If you were a real Lee Majors fan, it was possible to get a daily dose of him through the repeats of the 1965-1969 TV show, The Big Valley. I liked watching Westerns as a kid, they were great adventure tales, although I haven’t seen this show in 40 years. The Big Valley had great stars: Barbara Stanwyck, a young Linda Evans, Richard Long, and Peter Breck. Stanwyck had a forceful, charismatic personality unlike any other woman on TV. She was the head of the Barkley family, Victoria, who owned a huge ranch near Stockton, California. Lee Majors played Heath, the bastard son of Victoria’s deceased husband, who has to fight his way into the family’s business. Majors had a very famous signature line: "Boy howdy!" Can’t remember any of the plots, except for that one early episode where Linda Evans’ character tries to seduce him. Shows like Big Valley and Rawhide made me a fan of the Western genre, which is one that I am turning back to now, in the form of games like Red Dead Redemption.
The Six Million Dollar Man was cancelled due to low ratings in March 1978, along with the spinoff show, The Bionic Woman. But that was not the end of Lee Majors on TV! In 1981, The Fall Guy premiered, again on ABC TV, to solid ratings. Majors played Colt Seavers, a Hollywood stuntman who moonlights as a bounty hunter. It turns out that Hollywood stunts like jumping onto moving cars is a great skill to have when chasing criminals! The show was light-hearted TV fare, in the same vein as Knight Rider or the Dukes of Hazzard. Lee's easygoing personality held it together, but he also had two cute women in supporting roles, Heather Thomas and Markie Post. It lasted until 1986, which makes Lee Majors one of the few actors to have 3 hit television shows during his career.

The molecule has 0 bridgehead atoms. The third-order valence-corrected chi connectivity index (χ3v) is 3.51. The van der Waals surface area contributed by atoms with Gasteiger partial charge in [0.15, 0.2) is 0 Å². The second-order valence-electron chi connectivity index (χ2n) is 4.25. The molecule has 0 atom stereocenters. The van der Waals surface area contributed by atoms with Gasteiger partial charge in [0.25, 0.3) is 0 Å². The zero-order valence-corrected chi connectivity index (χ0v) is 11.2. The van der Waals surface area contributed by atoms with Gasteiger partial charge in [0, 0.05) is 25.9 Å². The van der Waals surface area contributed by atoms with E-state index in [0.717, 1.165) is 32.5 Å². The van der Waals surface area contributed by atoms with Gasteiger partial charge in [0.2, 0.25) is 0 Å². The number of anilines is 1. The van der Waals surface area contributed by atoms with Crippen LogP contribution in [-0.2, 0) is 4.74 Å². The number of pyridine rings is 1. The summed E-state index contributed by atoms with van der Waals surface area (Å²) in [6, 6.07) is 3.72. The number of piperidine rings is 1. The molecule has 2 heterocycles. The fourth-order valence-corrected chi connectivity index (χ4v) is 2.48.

After The Fall Guy ended, I kept waiting to see if Lee Majors would transition to movies. He has made a few since then, but I always thought he could have been featured a lot more prominently. Lee had a terrifically funny cameo in Bill Murray’s Scrooged (1988), where he was put into this Die Hard like scenario: "Seven o'clock. Psychos seize Santa's workshop, and only Lee Majors can stop them...The Night The Reindeer Died."
In 1987 & 1989, there were two Bionic Man/Woman reunion movies, where the second one, Bionic Showdown, introduced a young newcomer, Sandra Bullock as Kate Mason (aka the Bionic Babe). According to IMDB, Lee Majors has never stopped working, appearing in dozens of TV shows, including a few I missed: The Game (as Coach Ross) and Weeds (as the Minute Man leader). Even more interesting, one of Lee’s latest projects harkens back to his beginning: The Big Valley is being made as a movie, with Lee playing the father, Tom Barkley, to his illegitimate son Heath, the character he originated back in 1965. There is a Facebook page for the Big Valley movie, in case you are interested. Nuff Said!